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Tag Archives: Philosophy

This was originally posted at my blog Cyborgology – click here to view the original post and to read/write comments.

I have been thinking through ideas on this blog for my dissertation project about how we document ourselves on social media. I recently posted some thoughts on rethinking privacy and publicity and I posted an earlier long essay on the rise of faux-vintage Hipstamatic and Instagram photos. There, I discussed the “camera eye” as a metaphor for how we are being trained to view our present as always its potential documentation in the form of a tweet, photo, status update, etc. (what I call “documentary vision”). The photographer knows well that after taking many pictures one’s eye becomes like the viewfinder: always viewing the world through the logic of the camera mechanism via framing, lighting, depth of field, focus, movement and so on. Even without the camera in hand the world becomes transformed into the status of the potential-photograph. And with social media we have become like the photographer: our brains always looking for moments where the ephemeral blur of lived experience might best be translated into its documented form.

I would like to expand on this point by going back a little further in the history of documentation technologies to the 17th century Claude glass (pictured above) to provide insight into how we position ourselves to the world around us in the age of social media. Read More »

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This post originally appeared on the Cyborgology blog. Find it here

I am working on a dissertation about self-documentation and social media and have decided to take on theorizing the rise of faux-vintage photography (e.g., Hipstamatic, Instagram). From May 10-12, 2011, I posted a three part essay. This post combines all three together.
Part I: Instagram and Hipstamatic
Part II: Grasping for Authenticity
Part III: Nostalgia for the Present

a recent snowstorm in DC: taken with Instagram and reblogged by NPR on Tumblr

Part I: Instagram and Hipstamatic

This past winter, during an especially large snowfall, my Facebook and Twitter streams became inundated with grainy photos that shared a similarity beyond depicting massive amounts of snow: many of them appeared to have been taken on cheap Polaroid or perhaps a film cameras 60 years prior. However, the photos were all taken recently using a popular set of new smartphone applications like Hipstamatic or Instagram. The photos (like the one above) immediately caused a feeling of nostalgia and a sense of authenticity that digital photos posted on social media often lack. Indeed, there has been a recent explosion of retro/vintage photos. Those smartphone apps have made it so one no longer needs the ravages of time or to learn Photoshop skills to post a nicely aged photograph.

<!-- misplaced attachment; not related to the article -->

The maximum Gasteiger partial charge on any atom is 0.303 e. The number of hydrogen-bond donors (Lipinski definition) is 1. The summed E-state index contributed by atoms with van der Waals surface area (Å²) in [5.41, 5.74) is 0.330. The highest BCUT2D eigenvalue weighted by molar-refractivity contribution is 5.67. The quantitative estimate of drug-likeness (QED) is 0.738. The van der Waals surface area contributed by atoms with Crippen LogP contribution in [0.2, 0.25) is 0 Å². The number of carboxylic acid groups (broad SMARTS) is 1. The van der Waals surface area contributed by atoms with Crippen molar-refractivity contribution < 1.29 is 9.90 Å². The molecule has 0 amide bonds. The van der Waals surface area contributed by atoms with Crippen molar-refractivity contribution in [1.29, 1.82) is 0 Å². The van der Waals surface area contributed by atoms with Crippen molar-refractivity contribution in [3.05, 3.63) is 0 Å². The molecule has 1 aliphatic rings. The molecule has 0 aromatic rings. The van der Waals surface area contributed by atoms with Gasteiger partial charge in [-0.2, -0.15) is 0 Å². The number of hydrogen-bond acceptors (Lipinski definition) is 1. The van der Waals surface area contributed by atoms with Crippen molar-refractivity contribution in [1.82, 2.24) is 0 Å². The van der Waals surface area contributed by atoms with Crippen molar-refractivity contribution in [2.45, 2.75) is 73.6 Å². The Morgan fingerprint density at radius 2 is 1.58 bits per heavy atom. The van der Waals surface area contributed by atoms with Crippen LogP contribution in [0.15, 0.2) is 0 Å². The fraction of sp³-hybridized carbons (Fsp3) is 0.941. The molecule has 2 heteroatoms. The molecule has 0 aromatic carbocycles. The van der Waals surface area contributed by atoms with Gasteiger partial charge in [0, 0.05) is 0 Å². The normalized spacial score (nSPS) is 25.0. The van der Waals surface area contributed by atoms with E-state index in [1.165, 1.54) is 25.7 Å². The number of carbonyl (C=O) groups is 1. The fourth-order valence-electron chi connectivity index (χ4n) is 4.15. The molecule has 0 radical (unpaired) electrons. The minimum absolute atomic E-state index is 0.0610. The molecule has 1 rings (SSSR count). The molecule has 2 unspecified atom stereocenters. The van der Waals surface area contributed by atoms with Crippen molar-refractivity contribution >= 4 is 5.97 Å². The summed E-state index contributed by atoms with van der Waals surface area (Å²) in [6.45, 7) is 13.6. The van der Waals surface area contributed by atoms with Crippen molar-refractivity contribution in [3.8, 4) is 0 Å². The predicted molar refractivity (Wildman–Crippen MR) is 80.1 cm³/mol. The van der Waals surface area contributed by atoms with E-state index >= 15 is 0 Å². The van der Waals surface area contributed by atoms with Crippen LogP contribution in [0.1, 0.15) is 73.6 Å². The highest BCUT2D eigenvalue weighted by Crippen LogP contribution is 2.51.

In this essay, I hope to show how faux-vintage photography, while seemingly banal, helps illustrate larger trends about social media in general. The faux-vintage photo, while getting a lot of attention in this essay, is merely an illustrative example of a larger trend whereby social media increasingly force us to view our present as always a potential documented past. But we have a ways to go before I can elaborate on that point. Some technological background is in order. Read More »

Yesterday, Sang-Hyoun Pahk delivered a critique of the usage of the term augmented reality on this blog. First, thank you, criticism of this term is especially important for me (and others) because augmented reality is the fundamental unit of analysis about which I seek to describe. A quick catch-up: I initially laid out the idea of augmented reality here; expounded on its opposite, what I call digital dualism, here; and fellow Cyborgology editor PJ takes on the terms here. PJ Rey and I use the term augmented reality on this blog to describe the digital and physical worlds not as separate but instead as highly enmeshed together. And Sang is pushing us to further elaborate on what this all means.

I’ll tackle Sang’s second critique first because I think it is most important. The confusion comes from how two points hang together: (1) the digital and physical have enmeshed and (2) the digital and physical have important differences. Sang seems to be arguing that we cannot have it both ways, but I have and will continue maintain that we can.

Sang takes issue with PJ and I’s statements that the offline and online are mutually constitutive, which seems to “abolish the difference” between the two. I actually think we all agree here and perhaps PJ and I could have been clearer: the two are mutually constitutive, just not fully mutually constitutive. Let me offer new wording: atoms and bits have different properties, influence each other, and together create reality. Read More »